When the Covid-19 pandemic and the subsequent lockdown took hold in Greg Garcia’s community in Sacramento, he knew it was important to apply some lessons he’d learned in 20 years of working with youth as a counselor and program manager: Listen to what young people say and need, and facilitate them to take leadership.
“The recurring theme is youth voice and enabling young people to lead the charge in designing what they need,” Garcia says.
As a program manager for the Sacramento chapter of citiesRISE, a new organization working at the systems level to address and prevent mental health issues among youth, Garcia needed to figure out how young people were relating and gathering — and what they were experiencing — when they were no longer connecting physically.
He found out that many were “gathering” in virtual pop-ups to socialize and play Skribbl.io and other online games. “So we decided to have virtual hangouts, trying to stay connected to young people that we’ve been working with, seeing how we can help out, give them a place to listen and talk,” Garcia says. “We learned about pop-ups that are happening in Sacramento, and we tried to infuse a few mental health components within the pop-up. Build a relationship while you’re hanging out with them through COVID.”
He also thinks the pandemic has made it easier to talk about mental health issues and the emotional and stress-related challenges that everyone is now dealing with to one extent or another. “Now I think you can talk about things that you normally couldn’t talk about because people couldn’t see eye-to-eye on it,” he says. “Now everybody understands. Hopefully people change how they view mental health. We’ve all had something traumatic happen, and it’s become a common experience.”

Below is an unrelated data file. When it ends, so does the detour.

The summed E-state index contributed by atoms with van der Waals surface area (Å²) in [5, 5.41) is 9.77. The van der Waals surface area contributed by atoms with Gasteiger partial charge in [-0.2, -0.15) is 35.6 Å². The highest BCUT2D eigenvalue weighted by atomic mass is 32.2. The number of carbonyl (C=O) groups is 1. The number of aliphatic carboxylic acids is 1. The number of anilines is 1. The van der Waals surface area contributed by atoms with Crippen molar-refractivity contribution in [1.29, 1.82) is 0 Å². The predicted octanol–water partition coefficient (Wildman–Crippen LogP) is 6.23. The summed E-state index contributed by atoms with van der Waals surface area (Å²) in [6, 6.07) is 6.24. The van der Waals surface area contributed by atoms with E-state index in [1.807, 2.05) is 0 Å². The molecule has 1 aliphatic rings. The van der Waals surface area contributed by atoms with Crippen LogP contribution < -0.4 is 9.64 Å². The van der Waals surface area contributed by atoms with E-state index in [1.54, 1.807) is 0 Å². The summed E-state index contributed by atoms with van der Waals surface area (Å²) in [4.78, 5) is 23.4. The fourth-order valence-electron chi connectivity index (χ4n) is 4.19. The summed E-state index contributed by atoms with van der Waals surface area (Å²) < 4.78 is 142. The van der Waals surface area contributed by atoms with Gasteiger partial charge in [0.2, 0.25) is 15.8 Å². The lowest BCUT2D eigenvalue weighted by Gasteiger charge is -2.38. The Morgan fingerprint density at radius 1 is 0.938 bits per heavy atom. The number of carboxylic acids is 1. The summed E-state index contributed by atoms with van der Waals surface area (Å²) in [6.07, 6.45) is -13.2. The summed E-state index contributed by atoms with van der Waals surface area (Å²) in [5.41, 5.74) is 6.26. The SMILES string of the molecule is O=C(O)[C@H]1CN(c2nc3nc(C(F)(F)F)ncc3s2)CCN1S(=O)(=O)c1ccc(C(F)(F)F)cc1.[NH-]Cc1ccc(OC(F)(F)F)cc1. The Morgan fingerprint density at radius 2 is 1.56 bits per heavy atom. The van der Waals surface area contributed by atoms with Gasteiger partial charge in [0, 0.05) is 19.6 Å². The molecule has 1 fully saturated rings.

Garcia didn’t set out to work in counseling or with young people. When he enrolled at UC Davis as an undergraduate in the early 1990s, he chose biochemistry as his major. Then a couple of things happened that changed his direction. He took a psychology class and really liked it. And he got involved in leadership with the school’s Asian and Pacific Islander students.
Garcia’s parents had migrated to California from the Philippines in the 1950s as teenagers and settled in Vallejo. Garcia got active with community youth groups in high school and continued this work in college, where he also explored Asian American studies. Immersing himself in ethnic studies opened his eyes, he says.
“I realized that people of color live in two worlds and I started learning how I balance them, how I try to fit in culturally,” he says. “That helped me create the frame I worked in.”
After completing a degree in psychology, he stayed on campus, working as a program assistant with the Asian American Studies Dept. Around that time, he also attended an annual Filipino American Youth Leadership conference. After the conference ended, young people, most of them high school-aged, still wanted to connect, he recalls.